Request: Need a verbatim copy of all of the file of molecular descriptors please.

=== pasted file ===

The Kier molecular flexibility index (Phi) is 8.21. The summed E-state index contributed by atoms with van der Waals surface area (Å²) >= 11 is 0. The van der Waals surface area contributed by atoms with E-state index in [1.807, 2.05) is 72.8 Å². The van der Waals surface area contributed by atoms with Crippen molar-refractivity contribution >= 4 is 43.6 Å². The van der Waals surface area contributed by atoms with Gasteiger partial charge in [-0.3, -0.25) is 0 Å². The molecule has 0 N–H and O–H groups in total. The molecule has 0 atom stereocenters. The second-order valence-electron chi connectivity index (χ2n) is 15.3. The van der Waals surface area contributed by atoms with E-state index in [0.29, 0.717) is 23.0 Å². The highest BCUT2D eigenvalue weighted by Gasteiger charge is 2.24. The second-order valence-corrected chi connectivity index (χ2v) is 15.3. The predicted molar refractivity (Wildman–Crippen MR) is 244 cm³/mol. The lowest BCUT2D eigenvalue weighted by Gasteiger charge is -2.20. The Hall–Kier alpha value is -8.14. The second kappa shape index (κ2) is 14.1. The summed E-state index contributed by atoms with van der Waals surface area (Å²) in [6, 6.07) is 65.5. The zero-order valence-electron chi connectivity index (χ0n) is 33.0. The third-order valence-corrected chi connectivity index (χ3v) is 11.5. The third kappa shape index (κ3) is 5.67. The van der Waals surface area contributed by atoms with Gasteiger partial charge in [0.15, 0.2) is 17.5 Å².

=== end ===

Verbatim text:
The Kier molecular flexibility index (Phi) is 8.21. The summed E-state index contributed by atoms with van der Waals surface area (Å²) >= 11 is 0. The van der Waals surface area contributed by atoms with E-state index in [1.807, 2.05) is 72.8 Å². The van der Waals surface area contributed by atoms with Crippen molar-refractivity contribution >= 4 is 43.6 Å². The van der Waals surface area contributed by atoms with Gasteiger partial charge in [-0.3, -0.25) is 0 Å². The molecule has 0 N–H and O–H groups in total. The molecule has 0 atom stereocenters. The second-order valence-electron chi connectivity index (χ2n) is 15.3. The van der Waals surface area contributed by atoms with E-state index in [0.29, 0.717) is 23.0 Å². The highest BCUT2D eigenvalue weighted by Gasteiger charge is 2.24. The second-order valence-corrected chi connectivity index (χ2v) is 15.3. The predicted molar refractivity (Wildman–Crippen MR) is 244 cm³/mol. The lowest BCUT2D eigenvalue weighted by Gasteiger charge is -2.20. The Hall–Kier alpha value is -8.14. The second kappa shape index (κ2) is 14.1. The summed E-state index contributed by atoms with van der Waals surface area (Å²) in [6, 6.07) is 65.5. The zero-order valence-electron chi connectivity index (χ0n) is 33.0. The third-order valence-corrected chi connectivity index (χ3v) is 11.5. The third kappa shape index (κ3) is 5.67. The van der Waals surface area contributed by atoms with Gasteiger partial charge in [0.15, 0.2) is 17.5 Å².